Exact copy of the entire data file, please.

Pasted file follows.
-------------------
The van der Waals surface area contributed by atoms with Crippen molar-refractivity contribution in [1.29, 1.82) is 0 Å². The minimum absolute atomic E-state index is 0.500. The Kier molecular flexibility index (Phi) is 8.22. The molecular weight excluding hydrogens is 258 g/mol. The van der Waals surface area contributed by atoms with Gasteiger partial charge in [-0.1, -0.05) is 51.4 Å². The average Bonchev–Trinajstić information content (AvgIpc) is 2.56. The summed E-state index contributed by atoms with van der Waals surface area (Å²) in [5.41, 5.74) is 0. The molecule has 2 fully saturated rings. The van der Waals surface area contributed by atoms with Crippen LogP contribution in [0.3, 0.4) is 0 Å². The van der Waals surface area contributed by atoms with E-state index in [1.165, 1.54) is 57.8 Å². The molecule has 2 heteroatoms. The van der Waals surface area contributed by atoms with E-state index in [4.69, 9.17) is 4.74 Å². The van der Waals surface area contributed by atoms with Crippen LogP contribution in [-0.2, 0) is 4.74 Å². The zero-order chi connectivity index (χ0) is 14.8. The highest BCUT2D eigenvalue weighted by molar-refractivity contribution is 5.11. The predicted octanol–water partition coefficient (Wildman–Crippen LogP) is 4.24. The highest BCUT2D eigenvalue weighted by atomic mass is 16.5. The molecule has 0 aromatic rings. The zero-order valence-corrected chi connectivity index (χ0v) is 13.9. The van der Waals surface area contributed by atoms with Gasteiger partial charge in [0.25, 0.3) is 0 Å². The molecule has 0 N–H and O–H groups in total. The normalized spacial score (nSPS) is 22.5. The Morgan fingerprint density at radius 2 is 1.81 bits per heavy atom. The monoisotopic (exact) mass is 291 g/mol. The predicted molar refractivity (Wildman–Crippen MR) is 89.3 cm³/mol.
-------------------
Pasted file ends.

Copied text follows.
The van der Waals surface area contributed by atoms with Crippen molar-refractivity contribution in [1.29, 1.82) is 0 Å². The minimum absolute atomic E-state index is 0.500. The Kier molecular flexibility index (Phi) is 8.22. The molecular weight excluding hydrogens is 258 g/mol. The van der Waals surface area contributed by atoms with Gasteiger partial charge in [-0.1, -0.05) is 51.4 Å². The average Bonchev–Trinajstić information content (AvgIpc) is 2.56. The summed E-state index contributed by atoms with van der Waals surface area (Å²) in [5.41, 5.74) is 0. The molecule has 2 fully saturated rings. The van der Waals surface area contributed by atoms with Crippen LogP contribution in [0.3, 0.4) is 0 Å². The van der Waals surface area contributed by atoms with E-state index in [1.165, 1.54) is 57.8 Å². The molecule has 2 heteroatoms. The van der Waals surface area contributed by atoms with E-state index in [4.69, 9.17) is 4.74 Å². The van der Waals surface area contributed by atoms with Crippen LogP contribution in [-0.2, 0) is 4.74 Å². The zero-order chi connectivity index (χ0) is 14.8. The highest BCUT2D eigenvalue weighted by molar-refractivity contribution is 5.11. The predicted octanol–water partition coefficient (Wildman–Crippen LogP) is 4.24. The highest BCUT2D eigenvalue weighted by atomic mass is 16.5. The molecule has 0 aromatic rings. The zero-order valence-corrected chi connectivity index (χ0v) is 13.9. The van der Waals surface area contributed by atoms with Gasteiger partial charge in [0.25, 0.3) is 0 Å². The molecule has 0 N–H and O–H groups in total. The normalized spacial score (nSPS) is 22.5. The Morgan fingerprint density at radius 2 is 1.81 bits per heavy atom. The monoisotopic (exact) mass is 291 g/mol. The predicted molar refractivity (Wildman–Crippen MR) is 89.3 cm³/mol.